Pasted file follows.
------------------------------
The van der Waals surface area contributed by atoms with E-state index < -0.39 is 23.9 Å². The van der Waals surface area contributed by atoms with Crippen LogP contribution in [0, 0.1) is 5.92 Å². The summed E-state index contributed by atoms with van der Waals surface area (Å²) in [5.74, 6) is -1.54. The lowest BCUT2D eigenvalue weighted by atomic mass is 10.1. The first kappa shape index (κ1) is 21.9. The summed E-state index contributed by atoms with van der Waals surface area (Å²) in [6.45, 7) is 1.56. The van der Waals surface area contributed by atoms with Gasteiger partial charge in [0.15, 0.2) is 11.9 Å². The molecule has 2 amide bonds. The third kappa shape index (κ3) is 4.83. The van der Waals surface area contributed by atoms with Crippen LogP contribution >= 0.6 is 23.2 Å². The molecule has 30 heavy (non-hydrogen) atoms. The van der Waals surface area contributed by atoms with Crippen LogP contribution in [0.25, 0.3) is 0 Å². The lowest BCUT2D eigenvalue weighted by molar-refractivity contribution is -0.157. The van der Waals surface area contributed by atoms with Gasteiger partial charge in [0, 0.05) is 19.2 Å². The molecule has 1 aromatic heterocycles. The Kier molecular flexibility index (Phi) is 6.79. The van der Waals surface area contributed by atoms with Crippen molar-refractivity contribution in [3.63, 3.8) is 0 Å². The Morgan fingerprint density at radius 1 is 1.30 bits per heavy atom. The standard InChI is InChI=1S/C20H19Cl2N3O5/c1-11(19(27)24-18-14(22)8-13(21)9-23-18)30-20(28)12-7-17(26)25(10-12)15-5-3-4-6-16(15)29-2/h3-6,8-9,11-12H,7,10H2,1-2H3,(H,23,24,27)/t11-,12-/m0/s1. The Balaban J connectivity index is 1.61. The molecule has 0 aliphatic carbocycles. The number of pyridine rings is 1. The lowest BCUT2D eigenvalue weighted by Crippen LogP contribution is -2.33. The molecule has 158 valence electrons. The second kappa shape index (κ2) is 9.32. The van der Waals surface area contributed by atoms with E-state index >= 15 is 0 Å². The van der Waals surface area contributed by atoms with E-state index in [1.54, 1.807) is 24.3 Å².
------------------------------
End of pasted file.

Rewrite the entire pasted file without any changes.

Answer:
The van der Waals surface area contributed by atoms with E-state index < -0.39 is 23.9 Å². The van der Waals surface area contributed by atoms with Crippen LogP contribution in [0, 0.1) is 5.92 Å². The summed E-state index contributed by atoms with van der Waals surface area (Å²) in [5.74, 6) is -1.54. The lowest BCUT2D eigenvalue weighted by atomic mass is 10.1. The first kappa shape index (κ1) is 21.9. The summed E-state index contributed by atoms with van der Waals surface area (Å²) in [6.45, 7) is 1.56. The van der Waals surface area contributed by atoms with Gasteiger partial charge in [0.15, 0.2) is 11.9 Å². The molecule has 2 amide bonds. The third kappa shape index (κ3) is 4.83. The van der Waals surface area contributed by atoms with Crippen LogP contribution >= 0.6 is 23.2 Å². The molecule has 30 heavy (non-hydrogen) atoms. The van der Waals surface area contributed by atoms with Crippen LogP contribution in [0.25, 0.3) is 0 Å². The lowest BCUT2D eigenvalue weighted by molar-refractivity contribution is -0.157. The van der Waals surface area contributed by atoms with Gasteiger partial charge in [0, 0.05) is 19.2 Å². The molecule has 1 aromatic heterocycles. The Kier molecular flexibility index (Phi) is 6.79. The van der Waals surface area contributed by atoms with Crippen molar-refractivity contribution in [3.63, 3.8) is 0 Å². The Morgan fingerprint density at radius 1 is 1.30 bits per heavy atom. The standard InChI is InChI=1S/C20H19Cl2N3O5/c1-11(19(27)24-18-14(22)8-13(21)9-23-18)30-20(28)12-7-17(26)25(10-12)15-5-3-4-6-16(15)29-2/h3-6,8-9,11-12H,7,10H2,1-2H3,(H,23,24,27)/t11-,12-/m0/s1. The Balaban J connectivity index is 1.61. The molecule has 0 aliphatic carbocycles. The number of pyridine rings is 1. The lowest BCUT2D eigenvalue weighted by Crippen LogP contribution is -2.33. The molecule has 158 valence electrons. The second kappa shape index (κ2) is 9.32. The van der Waals surface area contributed by atoms with E-state index >= 15 is 0 Å². The van der Waals surface area contributed by atoms with E-state index in [1.54, 1.807) is 24.3 Å².